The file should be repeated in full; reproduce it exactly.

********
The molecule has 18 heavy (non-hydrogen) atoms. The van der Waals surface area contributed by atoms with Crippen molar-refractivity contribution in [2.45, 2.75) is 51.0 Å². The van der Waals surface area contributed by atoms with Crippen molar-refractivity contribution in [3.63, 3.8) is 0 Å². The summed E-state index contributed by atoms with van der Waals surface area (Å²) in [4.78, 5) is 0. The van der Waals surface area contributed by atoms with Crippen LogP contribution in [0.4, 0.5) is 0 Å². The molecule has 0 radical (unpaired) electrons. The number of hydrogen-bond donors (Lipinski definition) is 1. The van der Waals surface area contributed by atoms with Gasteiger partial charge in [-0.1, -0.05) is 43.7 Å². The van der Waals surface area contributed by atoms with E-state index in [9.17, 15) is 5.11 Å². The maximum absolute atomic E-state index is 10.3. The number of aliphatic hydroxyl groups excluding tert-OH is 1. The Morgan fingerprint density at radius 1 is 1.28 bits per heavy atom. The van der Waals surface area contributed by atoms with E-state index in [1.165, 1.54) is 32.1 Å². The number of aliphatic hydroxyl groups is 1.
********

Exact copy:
The molecule has 18 heavy (non-hydrogen) atoms. The van der Waals surface area contributed by atoms with Crippen molar-refractivity contribution in [2.45, 2.75) is 51.0 Å². The van der Waals surface area contributed by atoms with Crippen molar-refractivity contribution in [3.63, 3.8) is 0 Å². The summed E-state index contributed by atoms with van der Waals surface area (Å²) in [4.78, 5) is 0. The van der Waals surface area contributed by atoms with Crippen LogP contribution in [0.4, 0.5) is 0 Å². The molecule has 0 radical (unpaired) electrons. The number of hydrogen-bond donors (Lipinski definition) is 1. The van der Waals surface area contributed by atoms with Gasteiger partial charge in [-0.1, -0.05) is 43.7 Å². The van der Waals surface area contributed by atoms with E-state index in [9.17, 15) is 5.11 Å². The maximum absolute atomic E-state index is 10.3. The number of aliphatic hydroxyl groups excluding tert-OH is 1. The Morgan fingerprint density at radius 1 is 1.28 bits per heavy atom. The van der Waals surface area contributed by atoms with E-state index in [1.165, 1.54) is 32.1 Å². The number of aliphatic hydroxyl groups is 1.